The first man I met in prison who made any positive impression on me whatever was a fellow inmate, "Bimbi." I met him in 1947, at Charlestown. He was a light, kind of red-complexioned Negro, as I was; about my height, and he had freckles. Bimbi, an old-time burglar, had been in many prisons. In the license plate shop where our gang worked, he operated the machine that stamped out the numbers. I was along the conveyor belt where the numbers were painted.
Bimbi was the first Negro convict I'd known who didn't respond to "Wha'cha know, Daddy?" Often, after we had done our day's license plate quota, we would sit around, perhaps fifteen of us, and listen to Bimbi. Normally, white prisoners wouldn't think of listening to Negro prisoners' opinions on anything, but guards, even, would wander over close to hear Bimbi on any subject.
He would have a cluster of people riveted, often on odd subjects you never would think of. He would prove to us, dipping into the science of human behavior, that the only difference between us and outside people was that we had been caught. He liked to talk about historical events and figures. When he talked about the history of Concord, where I was to be transferred later, you would have thought he was hired by the Chamber of Commerce, and I wasn't the first inmate who had never heard of Thoreau until Bimbi expounded upon him. Bimbi was known as the library's best customer. What fascinated me with him most of all was that he was the first man I had ever seen command total respect…with his words.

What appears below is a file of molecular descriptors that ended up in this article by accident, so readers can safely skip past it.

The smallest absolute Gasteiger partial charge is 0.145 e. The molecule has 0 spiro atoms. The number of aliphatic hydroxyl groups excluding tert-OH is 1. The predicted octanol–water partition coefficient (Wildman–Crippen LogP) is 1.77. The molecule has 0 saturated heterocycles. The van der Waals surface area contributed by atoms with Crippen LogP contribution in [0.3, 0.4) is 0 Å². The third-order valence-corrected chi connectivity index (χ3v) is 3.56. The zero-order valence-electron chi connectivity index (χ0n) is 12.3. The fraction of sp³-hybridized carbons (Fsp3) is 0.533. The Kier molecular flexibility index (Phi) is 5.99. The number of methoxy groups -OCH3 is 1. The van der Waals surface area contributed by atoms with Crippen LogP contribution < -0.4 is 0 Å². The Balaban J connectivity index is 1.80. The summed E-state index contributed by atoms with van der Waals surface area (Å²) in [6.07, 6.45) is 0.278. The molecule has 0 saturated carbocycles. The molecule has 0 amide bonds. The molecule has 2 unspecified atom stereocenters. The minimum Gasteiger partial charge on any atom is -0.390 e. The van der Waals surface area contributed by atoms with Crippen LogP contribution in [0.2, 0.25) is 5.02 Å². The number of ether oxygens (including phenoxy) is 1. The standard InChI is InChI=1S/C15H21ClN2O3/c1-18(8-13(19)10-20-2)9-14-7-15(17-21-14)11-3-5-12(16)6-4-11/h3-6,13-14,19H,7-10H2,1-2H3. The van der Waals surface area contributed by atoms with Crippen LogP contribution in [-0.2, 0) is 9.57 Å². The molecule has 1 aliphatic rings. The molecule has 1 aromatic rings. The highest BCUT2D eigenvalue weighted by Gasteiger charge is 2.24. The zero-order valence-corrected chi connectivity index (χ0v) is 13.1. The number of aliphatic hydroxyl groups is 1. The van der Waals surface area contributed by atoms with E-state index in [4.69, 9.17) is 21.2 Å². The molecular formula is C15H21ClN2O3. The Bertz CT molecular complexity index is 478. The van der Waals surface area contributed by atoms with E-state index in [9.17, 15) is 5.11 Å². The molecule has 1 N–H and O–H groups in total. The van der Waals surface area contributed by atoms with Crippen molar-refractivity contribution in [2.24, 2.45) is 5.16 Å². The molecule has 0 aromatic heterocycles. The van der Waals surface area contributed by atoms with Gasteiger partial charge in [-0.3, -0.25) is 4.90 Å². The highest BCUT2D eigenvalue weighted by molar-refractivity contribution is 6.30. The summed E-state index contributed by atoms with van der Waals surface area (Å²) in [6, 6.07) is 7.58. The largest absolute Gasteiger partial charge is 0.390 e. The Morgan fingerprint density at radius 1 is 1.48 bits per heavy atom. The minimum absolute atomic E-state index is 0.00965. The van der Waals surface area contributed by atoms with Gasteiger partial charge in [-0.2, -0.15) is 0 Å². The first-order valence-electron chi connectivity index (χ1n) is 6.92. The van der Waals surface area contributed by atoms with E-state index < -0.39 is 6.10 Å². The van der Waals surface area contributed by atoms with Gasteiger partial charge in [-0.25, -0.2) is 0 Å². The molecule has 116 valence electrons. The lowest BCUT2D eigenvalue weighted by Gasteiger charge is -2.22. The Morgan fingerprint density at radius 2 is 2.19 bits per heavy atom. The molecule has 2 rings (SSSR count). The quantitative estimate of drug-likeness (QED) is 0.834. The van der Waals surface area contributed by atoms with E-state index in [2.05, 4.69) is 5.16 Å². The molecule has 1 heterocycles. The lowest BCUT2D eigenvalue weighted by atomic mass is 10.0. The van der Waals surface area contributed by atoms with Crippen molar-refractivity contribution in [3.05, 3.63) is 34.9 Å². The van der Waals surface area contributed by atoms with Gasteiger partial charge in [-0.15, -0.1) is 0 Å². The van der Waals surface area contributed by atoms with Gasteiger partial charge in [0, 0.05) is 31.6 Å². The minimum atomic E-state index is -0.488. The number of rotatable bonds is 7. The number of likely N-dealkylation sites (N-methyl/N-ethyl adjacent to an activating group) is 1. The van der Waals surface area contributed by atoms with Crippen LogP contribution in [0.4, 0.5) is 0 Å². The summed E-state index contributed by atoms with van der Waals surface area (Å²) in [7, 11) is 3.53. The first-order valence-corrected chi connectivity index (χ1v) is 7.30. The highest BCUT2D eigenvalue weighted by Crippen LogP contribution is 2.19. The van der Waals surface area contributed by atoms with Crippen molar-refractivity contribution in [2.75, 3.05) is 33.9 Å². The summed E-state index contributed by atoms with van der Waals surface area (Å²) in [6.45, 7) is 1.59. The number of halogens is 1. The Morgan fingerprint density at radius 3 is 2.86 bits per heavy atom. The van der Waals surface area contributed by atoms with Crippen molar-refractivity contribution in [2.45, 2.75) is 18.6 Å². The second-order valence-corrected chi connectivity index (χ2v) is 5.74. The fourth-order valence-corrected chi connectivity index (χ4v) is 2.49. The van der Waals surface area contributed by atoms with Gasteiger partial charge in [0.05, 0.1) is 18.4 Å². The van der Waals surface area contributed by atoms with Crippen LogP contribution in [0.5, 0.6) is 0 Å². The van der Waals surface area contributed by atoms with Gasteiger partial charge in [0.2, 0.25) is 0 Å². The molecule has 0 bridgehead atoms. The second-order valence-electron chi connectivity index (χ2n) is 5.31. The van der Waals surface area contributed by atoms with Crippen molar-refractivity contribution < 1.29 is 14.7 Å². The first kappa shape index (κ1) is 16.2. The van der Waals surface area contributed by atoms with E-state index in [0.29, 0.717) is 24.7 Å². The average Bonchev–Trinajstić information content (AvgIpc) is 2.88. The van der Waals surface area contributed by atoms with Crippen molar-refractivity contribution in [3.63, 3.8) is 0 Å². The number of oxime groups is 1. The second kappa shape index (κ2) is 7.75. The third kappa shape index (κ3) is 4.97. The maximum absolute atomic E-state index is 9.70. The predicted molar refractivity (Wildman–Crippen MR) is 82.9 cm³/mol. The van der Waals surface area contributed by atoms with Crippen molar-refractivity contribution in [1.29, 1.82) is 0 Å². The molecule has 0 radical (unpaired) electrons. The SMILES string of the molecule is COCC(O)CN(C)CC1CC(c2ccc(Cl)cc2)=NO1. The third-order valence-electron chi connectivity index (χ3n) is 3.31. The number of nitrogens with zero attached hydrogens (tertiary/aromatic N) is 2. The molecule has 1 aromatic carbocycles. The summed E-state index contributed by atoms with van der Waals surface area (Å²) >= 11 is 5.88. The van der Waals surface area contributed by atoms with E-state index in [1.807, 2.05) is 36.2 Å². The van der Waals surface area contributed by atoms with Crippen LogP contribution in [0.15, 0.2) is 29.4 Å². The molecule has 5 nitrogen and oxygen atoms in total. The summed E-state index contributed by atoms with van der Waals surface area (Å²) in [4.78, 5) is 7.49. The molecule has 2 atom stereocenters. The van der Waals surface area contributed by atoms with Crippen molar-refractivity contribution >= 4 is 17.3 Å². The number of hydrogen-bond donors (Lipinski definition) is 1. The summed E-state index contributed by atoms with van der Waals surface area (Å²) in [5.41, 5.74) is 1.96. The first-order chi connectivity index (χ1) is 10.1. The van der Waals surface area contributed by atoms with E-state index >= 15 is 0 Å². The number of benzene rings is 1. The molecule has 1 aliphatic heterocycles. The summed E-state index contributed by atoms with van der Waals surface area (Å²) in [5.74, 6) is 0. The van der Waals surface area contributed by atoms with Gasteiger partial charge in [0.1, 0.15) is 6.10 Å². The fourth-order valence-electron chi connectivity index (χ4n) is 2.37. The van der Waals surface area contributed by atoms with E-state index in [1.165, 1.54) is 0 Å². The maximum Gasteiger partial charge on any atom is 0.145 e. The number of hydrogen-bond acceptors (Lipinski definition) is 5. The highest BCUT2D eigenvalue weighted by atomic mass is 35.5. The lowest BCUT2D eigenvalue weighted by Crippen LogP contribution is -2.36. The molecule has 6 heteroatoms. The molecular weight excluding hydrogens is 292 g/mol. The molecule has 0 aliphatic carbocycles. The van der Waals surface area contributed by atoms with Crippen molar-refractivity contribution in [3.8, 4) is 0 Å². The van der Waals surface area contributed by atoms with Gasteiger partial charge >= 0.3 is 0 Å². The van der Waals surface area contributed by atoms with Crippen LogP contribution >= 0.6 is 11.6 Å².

…Out of the blue one day, Bimbi told me flatly, as was his way, that I had some brains, if I'd use them. I had wanted his friendship, not that kind of advice. I might have cursed another convict, but nobody cursed Bimbi. He told me I should take advantage of the prison correspondence courses and the library.
…. So, feeling I had time on my hands, I did begin a correspondence course in English…Through the correspondence exercises and lessons, some of the mechanics of grammar gradually began to come back to me.
After about a year, I guess, I could write a decent and legible letter. About then, too, influenced by having heard Bimbi often explain word derivations, I quietly started another correspondence course—in Latin.
From The Autobiography of Malcom X, as told to Alex Haley (Ballantine Books, 1965).